High in the hills between France and Switzerland, the Jura region has gained worldwide fame for Comté, a dense, aged cow’s milk cheese. What fewer know is that Jurassiennes also make some of the most curd-friendly wines in the world.
While the area is small and most of its wineries produce only enough for the locals to drink, the bottles that do make it to our shores are worth seeking out. The sommelier community has flipped out over vin jaune (“yellow wine”) and savagnin sous voile, two regional whites that gain their curious flavors from aging in barrels under a voile(“veil”) of yeast.
In summertime, however, the Jura’s most revelatory pours might be its reds, which skew brisker and lighter than the aforementioned whites—and they’re especially refreshing with a slight chill.
Jura red wines are a passion of Severine Perru, a French native who stocks plenty of them as wine director at The Ten Bells, a wine bar on Manhattan’s Lower East Side. “Poulsard—it goes with everything!” she says. “There’s even a saying in French: When you don’t know what to drink, drink poulsard.”
Sometimes spelled “ploussard,” this light red carries more flavor than its pale color implies, with peppery hints of spice, herbs, and earth mingling with red-berry tartness. Perru suggests seeking out Domaine de la Pinte, which, like many Jura wines, is made according to biodynamic principles (but in large enough quantity that you can actually find it).
Trousseau grapes, meanwhile, tend to yield wines that are a bit darker. They have “a little more depth and red fruit character, a little more richness,” Perru explains. Yet they’re never heavy. “There’s [a trousseau from Domaine de l’] Octavin—just pure, great juice, very light color, and with no added sulfur,” she says, mentioning one of the most delicate takes on the grape. “Or La Loue’s Pourquoi Pas?, which spends a little time in barrels and is a touch smoky.” Domaine Tissot also offers several cuvées, which range from ethereal to richly fruity.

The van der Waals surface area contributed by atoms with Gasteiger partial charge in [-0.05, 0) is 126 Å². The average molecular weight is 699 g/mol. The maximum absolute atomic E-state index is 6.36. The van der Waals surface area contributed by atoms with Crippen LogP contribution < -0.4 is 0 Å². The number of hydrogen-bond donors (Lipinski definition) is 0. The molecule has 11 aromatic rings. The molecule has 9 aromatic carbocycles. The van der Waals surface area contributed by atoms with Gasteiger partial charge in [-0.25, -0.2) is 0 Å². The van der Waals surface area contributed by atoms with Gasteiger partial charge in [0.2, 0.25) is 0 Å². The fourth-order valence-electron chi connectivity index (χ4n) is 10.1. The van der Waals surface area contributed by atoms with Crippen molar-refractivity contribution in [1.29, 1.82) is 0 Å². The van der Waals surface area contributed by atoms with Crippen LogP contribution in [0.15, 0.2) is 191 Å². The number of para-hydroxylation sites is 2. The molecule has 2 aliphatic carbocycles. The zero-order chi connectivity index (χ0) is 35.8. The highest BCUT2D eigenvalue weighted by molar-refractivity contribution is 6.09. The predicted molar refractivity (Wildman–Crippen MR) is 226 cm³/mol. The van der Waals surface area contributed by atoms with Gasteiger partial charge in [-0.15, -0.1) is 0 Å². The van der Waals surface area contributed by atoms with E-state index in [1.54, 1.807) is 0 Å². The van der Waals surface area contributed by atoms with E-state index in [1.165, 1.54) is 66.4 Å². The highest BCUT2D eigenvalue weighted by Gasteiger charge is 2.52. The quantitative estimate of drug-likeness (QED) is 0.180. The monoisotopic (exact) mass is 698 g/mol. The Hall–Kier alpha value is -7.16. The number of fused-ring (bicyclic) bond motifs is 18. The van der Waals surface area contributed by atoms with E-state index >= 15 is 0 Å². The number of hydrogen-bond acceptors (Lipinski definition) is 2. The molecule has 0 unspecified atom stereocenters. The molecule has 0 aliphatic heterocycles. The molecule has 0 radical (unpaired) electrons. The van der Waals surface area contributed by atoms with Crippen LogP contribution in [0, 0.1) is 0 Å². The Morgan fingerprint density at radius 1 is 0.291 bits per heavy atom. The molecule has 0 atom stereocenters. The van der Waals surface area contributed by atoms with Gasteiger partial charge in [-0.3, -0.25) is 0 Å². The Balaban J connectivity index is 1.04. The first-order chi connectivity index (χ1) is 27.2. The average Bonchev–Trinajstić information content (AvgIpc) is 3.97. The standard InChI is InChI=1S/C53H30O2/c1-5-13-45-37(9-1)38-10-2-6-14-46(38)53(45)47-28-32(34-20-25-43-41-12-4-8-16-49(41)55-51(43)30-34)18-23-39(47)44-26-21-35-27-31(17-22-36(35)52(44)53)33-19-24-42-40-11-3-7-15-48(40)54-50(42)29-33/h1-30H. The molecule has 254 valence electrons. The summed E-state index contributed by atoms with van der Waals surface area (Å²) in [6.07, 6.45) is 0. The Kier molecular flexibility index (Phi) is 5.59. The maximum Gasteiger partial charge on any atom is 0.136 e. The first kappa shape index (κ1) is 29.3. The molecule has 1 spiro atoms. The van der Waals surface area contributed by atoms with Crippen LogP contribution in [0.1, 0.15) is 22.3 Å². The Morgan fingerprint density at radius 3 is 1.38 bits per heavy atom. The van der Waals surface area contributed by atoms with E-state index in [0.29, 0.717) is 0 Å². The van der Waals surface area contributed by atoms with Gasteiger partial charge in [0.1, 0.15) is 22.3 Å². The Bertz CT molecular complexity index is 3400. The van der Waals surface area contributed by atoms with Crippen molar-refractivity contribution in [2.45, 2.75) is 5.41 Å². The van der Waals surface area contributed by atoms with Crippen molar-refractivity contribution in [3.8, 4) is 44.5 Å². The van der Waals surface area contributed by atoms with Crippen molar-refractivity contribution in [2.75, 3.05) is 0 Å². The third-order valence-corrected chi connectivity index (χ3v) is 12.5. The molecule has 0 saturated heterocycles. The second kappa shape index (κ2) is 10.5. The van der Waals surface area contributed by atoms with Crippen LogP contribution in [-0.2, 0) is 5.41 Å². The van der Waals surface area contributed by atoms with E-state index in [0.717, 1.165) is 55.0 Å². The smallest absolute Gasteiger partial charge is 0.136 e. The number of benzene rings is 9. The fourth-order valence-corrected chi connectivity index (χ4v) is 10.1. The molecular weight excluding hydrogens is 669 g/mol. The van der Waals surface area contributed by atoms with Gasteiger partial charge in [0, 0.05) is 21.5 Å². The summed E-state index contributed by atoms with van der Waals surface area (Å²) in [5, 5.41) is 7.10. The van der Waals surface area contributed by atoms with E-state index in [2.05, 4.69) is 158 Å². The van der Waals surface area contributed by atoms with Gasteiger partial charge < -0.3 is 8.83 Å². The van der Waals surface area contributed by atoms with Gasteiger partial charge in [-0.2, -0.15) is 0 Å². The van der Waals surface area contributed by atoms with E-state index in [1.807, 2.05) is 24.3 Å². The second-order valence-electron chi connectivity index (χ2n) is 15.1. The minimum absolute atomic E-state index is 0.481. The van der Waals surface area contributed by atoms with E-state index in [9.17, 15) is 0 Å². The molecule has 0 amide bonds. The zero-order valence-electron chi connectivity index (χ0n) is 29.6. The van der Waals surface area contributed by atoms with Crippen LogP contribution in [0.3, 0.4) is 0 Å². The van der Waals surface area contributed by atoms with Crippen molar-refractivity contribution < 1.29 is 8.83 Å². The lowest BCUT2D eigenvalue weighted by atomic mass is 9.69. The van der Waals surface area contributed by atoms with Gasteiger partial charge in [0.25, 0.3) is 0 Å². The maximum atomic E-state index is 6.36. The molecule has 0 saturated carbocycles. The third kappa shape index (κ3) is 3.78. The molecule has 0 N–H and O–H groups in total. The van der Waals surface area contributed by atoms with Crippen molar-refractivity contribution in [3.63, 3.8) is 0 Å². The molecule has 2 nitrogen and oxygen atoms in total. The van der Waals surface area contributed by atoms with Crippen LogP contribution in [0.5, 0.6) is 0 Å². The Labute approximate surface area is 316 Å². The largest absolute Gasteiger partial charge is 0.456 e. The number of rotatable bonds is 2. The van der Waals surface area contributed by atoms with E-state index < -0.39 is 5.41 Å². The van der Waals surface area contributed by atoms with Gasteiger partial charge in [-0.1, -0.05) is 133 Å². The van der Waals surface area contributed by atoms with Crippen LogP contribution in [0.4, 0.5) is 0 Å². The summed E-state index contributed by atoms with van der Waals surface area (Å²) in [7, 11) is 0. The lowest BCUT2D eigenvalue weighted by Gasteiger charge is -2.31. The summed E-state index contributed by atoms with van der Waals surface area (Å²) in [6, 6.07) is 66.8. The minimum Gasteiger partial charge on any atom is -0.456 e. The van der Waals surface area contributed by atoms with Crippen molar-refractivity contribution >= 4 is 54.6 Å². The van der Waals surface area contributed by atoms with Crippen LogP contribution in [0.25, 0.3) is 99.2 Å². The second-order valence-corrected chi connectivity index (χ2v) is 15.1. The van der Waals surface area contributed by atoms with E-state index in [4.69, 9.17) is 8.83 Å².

Finally there’s Macvin, which is made by boiling down fresh grape juice, fortifying it with brandy, then aging the blend in barrels for years—a centuries-old local tradition. “Normally, we drink it as an aperitif,” Perru says. “Or a digestif.” Then she laughs, adding, “Actually, we drink it all the time. All we do is drink and eat.”
She pours a small glass of Domaine Tissot Macvin made from pinot noir, another common red-wine grape in Jura. It’s warming but not heavy, with an earthy, tangy, black-cherry sweetness; it practically cries out for blue cheese. Perru simmers it with agar-agar to make gelée for cheese plates.
When asked for other favorite Jura red-and-cheese pairings, Perru professes no real preference; she finds the wines so easy to pair that an exact match really doesn’t matter. “It’s shocking to the rest of France, but in Jura, we’ll often start with a fortified wine, then go to a red, then a clear, crisp white—they are all super easy to pair,” she says. “That’s what comes with wines that have acidity and transparency.”
And while they may have the acidity to stand up to the milky density of local Comté, many of Jura’s lighter reds are delicate enough to pair well with fresh summer curds. Open a bottle and settle in for a no-cook dinner of olive oil–drizzled burrata and crusty bread or a salad with citrusy chèvre.
Five to Try
Domaine de la Pinte 2014 Arbois Poulsard
Domaine de la Tournelle 2015 Arbois l’Uva Arbosiana Poulsard
Domaine Tissot 2015 Arbois Vieilles Vignes Poulsard
Domaine de l’Octavin 2015 Arbois Corvée de Trousseau
Domaine de la Loue 2014 Pourquoi Pas? Trousseau
Feature Photo Credit: PHb.cz (Richard Semik)/Shutterstock.com